Sighing and pushing aside old hurts, Jack straightened his worn clothes – a simple shirt and pants with a ratty hooded coat – and grabbed his staff before leaving the room. He would have to scrounge up some more money today if he wanted to eat and sleep in a bed come nightfall. At his touch, the staff flared, frost spreading across the floor and snow falling unbidden from the ceiling. Jack sighed in irritation. Today was starting out marvellously.



Dreamwalker Sanderson paused on the sweeping front steps of the white tower. It had been a long time since he had stood here last, so long he had hoped it would not hurt to stand again at its base. But it did hurt. The tower had not changed in the past three hundred years and Sandy could practically feel the ghosts and memories waiting around each corner.

His soft leather boots made almost no sound as he ascended the stone steps and passed into the brightly lit entrance hall. The tower was busy, as always, with clerks scurrying between offices, young apprentices dashing between classes, and stately mages wandering with their faces hidden behind tomes of obscure spellwork. Everyone in sight wore the sweeping white robes of the Magi, bright bands of colour denoting their places in the hierarchy. Solid white for the newly apprenticed who had yet to display any specific talent. Bands of either blue, green, yellow, or red for Lowling class mages of the first four Sanctums – Blue for the Winter Mages who specialized Bindings; Green for Spring Mages, the Enchanters; Yellow for Summer Mages who brewed potions and performed rituals; and Red for Autumn Mages, responsible for Curses and Breakings.

Interspersed in the crowd was the occasional Peer Mage come down from the upper levels of the tower. These individuals waded calmly through the throngs of people, the colours of their robes parting the sea before them. Water Mages with the blue band of the Winter Mage, but silver embroidery giving the appearance of shimmering waves and magic that enabled them to perform Changings. Air Mages with yellow bands and gold embroidered air currents to symbolize the breezes that brought them Fore-Seeings. Earth Mages with green bands, tiny jewel chips sown on to create simmering forests and mountains swept by with their newest Creatings. Even the odd Fire Mage dotted the crowd, their red banded robes covered in bronze flames flowing behind them as they muttered about new spells discovered during their Findings.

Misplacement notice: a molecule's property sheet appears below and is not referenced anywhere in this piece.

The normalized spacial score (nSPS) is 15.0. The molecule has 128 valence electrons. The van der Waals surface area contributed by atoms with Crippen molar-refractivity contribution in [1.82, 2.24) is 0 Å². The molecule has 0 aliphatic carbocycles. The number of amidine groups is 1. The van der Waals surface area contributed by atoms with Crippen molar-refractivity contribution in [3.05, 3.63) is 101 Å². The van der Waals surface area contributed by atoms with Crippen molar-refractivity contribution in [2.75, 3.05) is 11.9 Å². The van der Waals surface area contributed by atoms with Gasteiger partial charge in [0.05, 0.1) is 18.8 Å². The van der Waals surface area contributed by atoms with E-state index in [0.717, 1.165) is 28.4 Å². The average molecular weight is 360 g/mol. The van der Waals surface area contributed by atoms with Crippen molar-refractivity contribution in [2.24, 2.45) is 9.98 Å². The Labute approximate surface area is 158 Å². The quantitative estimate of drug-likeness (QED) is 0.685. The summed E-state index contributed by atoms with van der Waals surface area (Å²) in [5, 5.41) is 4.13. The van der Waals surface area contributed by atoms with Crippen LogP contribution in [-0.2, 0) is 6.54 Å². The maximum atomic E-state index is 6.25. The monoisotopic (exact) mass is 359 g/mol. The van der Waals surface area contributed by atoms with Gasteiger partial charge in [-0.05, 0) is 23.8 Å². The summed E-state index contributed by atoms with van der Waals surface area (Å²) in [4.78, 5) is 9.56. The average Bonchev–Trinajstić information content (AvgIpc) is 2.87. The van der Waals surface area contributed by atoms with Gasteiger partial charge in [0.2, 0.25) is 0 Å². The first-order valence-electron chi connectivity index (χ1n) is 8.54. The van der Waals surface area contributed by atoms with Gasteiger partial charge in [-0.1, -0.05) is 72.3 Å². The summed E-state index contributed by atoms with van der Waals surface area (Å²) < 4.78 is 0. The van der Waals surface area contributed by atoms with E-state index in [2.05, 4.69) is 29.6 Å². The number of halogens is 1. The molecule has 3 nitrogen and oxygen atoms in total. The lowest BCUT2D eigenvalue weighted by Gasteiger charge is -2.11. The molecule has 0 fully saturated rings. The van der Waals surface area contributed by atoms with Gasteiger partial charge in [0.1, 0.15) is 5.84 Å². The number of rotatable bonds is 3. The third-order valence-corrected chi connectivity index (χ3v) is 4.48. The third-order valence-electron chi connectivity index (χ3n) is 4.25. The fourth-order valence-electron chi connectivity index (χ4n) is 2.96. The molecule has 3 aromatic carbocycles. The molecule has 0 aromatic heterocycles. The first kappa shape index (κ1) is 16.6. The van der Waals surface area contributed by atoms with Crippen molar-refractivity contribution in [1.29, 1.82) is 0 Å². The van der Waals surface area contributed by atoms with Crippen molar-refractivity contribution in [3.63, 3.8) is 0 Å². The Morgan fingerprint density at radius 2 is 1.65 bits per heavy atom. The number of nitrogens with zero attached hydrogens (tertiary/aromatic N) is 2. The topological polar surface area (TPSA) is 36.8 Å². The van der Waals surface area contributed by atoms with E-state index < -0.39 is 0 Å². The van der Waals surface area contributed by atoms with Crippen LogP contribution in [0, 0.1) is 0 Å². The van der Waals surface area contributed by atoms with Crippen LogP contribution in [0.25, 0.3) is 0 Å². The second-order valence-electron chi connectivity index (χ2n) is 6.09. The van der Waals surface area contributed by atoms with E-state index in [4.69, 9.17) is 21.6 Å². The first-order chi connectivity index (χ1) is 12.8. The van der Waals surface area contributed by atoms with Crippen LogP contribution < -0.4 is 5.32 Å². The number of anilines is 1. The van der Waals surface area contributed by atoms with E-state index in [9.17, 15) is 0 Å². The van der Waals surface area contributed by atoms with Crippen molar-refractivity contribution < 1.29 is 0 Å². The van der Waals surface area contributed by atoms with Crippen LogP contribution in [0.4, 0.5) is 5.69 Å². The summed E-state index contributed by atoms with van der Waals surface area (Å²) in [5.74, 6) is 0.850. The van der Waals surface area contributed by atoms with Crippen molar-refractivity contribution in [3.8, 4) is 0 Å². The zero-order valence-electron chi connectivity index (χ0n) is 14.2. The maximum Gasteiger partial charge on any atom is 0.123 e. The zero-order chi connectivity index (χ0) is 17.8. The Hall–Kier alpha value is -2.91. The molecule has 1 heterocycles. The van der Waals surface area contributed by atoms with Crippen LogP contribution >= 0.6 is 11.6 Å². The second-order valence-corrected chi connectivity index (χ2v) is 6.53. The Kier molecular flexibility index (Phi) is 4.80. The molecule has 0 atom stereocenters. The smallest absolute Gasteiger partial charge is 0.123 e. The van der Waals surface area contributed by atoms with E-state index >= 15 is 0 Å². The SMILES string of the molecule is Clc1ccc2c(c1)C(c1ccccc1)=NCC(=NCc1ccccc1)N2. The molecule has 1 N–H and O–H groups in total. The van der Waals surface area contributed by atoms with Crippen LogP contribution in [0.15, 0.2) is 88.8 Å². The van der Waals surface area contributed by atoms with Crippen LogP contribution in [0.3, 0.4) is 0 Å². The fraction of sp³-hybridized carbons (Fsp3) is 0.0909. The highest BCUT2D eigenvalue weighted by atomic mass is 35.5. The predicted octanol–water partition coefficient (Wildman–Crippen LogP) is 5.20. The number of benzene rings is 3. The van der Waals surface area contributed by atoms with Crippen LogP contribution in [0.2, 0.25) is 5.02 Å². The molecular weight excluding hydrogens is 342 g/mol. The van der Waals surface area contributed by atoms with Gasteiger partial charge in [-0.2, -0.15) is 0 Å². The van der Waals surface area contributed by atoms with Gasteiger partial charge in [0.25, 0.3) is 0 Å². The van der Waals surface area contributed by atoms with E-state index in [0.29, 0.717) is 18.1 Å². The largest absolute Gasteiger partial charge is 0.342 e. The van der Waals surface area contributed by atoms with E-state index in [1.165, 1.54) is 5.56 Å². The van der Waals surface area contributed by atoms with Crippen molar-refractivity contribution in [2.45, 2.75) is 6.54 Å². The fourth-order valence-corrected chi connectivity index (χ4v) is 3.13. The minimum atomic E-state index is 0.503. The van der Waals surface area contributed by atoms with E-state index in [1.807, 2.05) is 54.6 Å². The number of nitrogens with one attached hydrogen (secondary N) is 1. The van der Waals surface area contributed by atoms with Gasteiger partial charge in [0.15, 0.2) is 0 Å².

As Sanderson stepped into the hall the din enveloped him, his plain leather clothing, bleached a light tan-orange from decades spent in the sun didn’t offer him the courtesy of easy movement. To the eyes of those around him he was naught but a commoner come to beseech a blessing from those who served the Moon. Outside the tower there was no need to wear his robes of rank – he was nothing more than a travelling hermit, finding sleep in farmers barns or fields, sometimes a bed should a kind soul offer him one. And so he no longer possessed the beautiful white and gold robes of a Sand Mage, one blessed with the power to walk the Dreaming, shaping the world and the future with their Dream Sand and doing the bidding of the Moon. Sand Magic was the highest form of magic attainable and the mages capable of it were few and far between.

Sandy pushed his way through the crowds, wishing he had grown some in the past couple centuries and decidedly not wishing he still had a tall companion to force open a path. And yet the pressing crowd of robed figures brought back the memories anyway; brief flashes through his mind of himself, so young, darting through halls and laughing.

“Hurry up!” Sandy urged breathlessly, peeling around a corner, puffs of laughter escaping his lips. A darker, taller boy snickered softly at his back.
“Waiting on you,” came the teasing reply and Sandy rolled his eyes at the implied jab at his height.

There was annoyed yelling behind them, the voice of one Nicholas St. North, a senior apprentice Winter Mage who was about to sit his Earth Mage exams. Sandy tugged his own Summer Mage robes up higher so his legs could take longer strides. They probably shouldn’t have cursed Nick’s study notes to shriek loudly at anyone trying to read them this close to the exams, but Kozmotis always brought out the trickster in him and the opportunity was too good to pass up.